DVD-recorders with hard drives may be old technology, but they're commanding astronomical prices on the free market these days. Case in point: We reviewed the Panasonic DMR-EH75V about a year and half ago when it had a list price of $500. If you search for the DMR-EH75H on Amazon, you'll see three resellers (all with reputable ratings) selling them for insane prices:
New DMR-EH75V: $1,895 New DMR-EH75V: $1,899 Used DMR-EH75V: $1,498
Is it just a glitch with Amazon? You might think so, but that's pretty clearly not the case. Jumping over to eBay, we found some recent auctions for the same product.
Sure, that's less than half of the Amazon prices, but they're still very high. How often does the price of electronics increase after being used for a few years? What's going on here?
The answer is pretty simple--if you know the gritty details of consumer electronics and a little economics.… Read more
We have been hearing news about the upcoming HD recorders, and now it seems that Sharp has jumped the gun with not one but nine Blu-ray models, though only for Japan. The lineup includes a top-of-the-line 1TB hard drive model and an assortment of disc-only equivalents in contrasting hues.
Collectively branded under its Aquos family, the BD-HDW20, BD-HDW15, BD-AV1 and BD-AV10 all feature dual HD tuners, DVD/CD backward-compatibility and the new Aquos Fami-Link or HDMI-CEC.
The hard drive-enabled HDW-series also supports film-centric 1080p24 HDMI for judder-free movie playback. However, this lacks 50GB dual-layer Blu-ray support, relying on the onboard … Read more
I admit it, I don't know the meaning of the word fishizzle.
I know it's popular with the hip-hop generation, a group that a new community site called Global Grind is pursuing. Plenty of people complain how young urban hipsters degrade the English language with their patois. I would suggest that the new venture is better off with words like fishizzle than by polluting the mother tongue with phrases like the following:
"Global Grind is a next generation start page solution that gives users the ability to aggregate content, wrap community around that content, utilize a proprietary … Read more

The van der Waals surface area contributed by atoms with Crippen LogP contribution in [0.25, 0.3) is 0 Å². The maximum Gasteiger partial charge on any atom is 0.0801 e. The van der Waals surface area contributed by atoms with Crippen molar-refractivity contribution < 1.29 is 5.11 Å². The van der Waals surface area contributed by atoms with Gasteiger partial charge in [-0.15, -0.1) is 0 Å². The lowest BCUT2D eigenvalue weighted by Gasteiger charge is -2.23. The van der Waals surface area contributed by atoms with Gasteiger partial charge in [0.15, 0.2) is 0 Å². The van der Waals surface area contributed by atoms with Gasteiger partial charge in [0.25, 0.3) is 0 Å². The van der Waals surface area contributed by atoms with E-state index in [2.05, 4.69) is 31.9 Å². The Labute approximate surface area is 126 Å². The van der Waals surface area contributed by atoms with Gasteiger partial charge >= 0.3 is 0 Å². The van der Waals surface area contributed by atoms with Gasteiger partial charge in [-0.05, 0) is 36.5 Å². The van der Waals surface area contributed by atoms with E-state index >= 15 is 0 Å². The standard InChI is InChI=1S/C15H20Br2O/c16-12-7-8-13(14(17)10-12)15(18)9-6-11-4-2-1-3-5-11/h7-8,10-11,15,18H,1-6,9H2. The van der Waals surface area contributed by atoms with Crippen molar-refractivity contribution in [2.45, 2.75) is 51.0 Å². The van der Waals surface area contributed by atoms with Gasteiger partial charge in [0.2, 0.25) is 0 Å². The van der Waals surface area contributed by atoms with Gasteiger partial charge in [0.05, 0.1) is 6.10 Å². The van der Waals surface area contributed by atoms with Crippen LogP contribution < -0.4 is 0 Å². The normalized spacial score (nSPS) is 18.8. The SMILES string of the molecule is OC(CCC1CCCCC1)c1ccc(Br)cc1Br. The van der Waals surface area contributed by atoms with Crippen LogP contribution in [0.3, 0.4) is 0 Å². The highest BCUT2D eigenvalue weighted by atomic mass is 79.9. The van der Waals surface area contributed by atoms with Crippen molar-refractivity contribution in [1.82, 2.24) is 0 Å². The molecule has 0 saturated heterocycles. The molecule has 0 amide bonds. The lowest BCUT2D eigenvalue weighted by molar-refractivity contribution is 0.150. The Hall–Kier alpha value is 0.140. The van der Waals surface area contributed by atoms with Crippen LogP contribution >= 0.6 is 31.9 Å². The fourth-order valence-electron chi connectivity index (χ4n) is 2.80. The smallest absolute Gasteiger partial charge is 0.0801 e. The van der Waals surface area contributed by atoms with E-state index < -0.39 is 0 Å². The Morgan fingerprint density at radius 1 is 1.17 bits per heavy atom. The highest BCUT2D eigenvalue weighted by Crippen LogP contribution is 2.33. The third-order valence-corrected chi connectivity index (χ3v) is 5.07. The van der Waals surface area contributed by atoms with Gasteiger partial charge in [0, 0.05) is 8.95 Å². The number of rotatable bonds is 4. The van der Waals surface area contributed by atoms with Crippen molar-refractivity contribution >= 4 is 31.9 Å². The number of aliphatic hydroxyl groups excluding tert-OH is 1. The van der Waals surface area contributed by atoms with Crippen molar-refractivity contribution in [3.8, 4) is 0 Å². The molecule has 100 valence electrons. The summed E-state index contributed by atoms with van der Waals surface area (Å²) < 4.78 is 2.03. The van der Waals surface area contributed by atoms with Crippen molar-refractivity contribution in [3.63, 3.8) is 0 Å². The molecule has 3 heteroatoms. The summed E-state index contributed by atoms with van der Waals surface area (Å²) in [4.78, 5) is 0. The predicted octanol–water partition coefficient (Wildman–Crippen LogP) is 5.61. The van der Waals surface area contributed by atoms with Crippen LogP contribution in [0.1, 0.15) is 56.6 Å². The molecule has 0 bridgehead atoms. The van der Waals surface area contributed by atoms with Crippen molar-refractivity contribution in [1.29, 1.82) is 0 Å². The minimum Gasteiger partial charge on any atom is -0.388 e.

Warped LPs are the bane of vinyl loving audiophiles. Non-flat platters play havoc with phono cartridges' ability to accurately track grooves and worse yet, the warps make demands on power amplifiers as they try to reproduce wavy records' very low frequency undulations. Woobly LPs sometimes make your speakers' woofers pump in and out. In other words, flat records just plain sound better than warped ones.
Furutech's DFV-1 Record Flattener uses heat and compression to "iron" warps smooth and flat. The device clamps the record, slowly applies heat and gentle pressure, and finally cools the record. The automated … Read more
With luxury turntables reaching prices well into six figures, a salient question arises: What about the quality of the albums themselves? Even the most ardent vinyl collector has lost a few records to warping over the years.
That's where the "DFV-1 Record Flattener" will prove its worth as long as it stays true to its name. The device, made by Tokyo-based Furutech, claims to be a "one-stop, one-button solution" that uses a "carefully controlled heating and cooling cycle it flatten all your warped records, even those with only slight irregularities that still unsettle your … Read more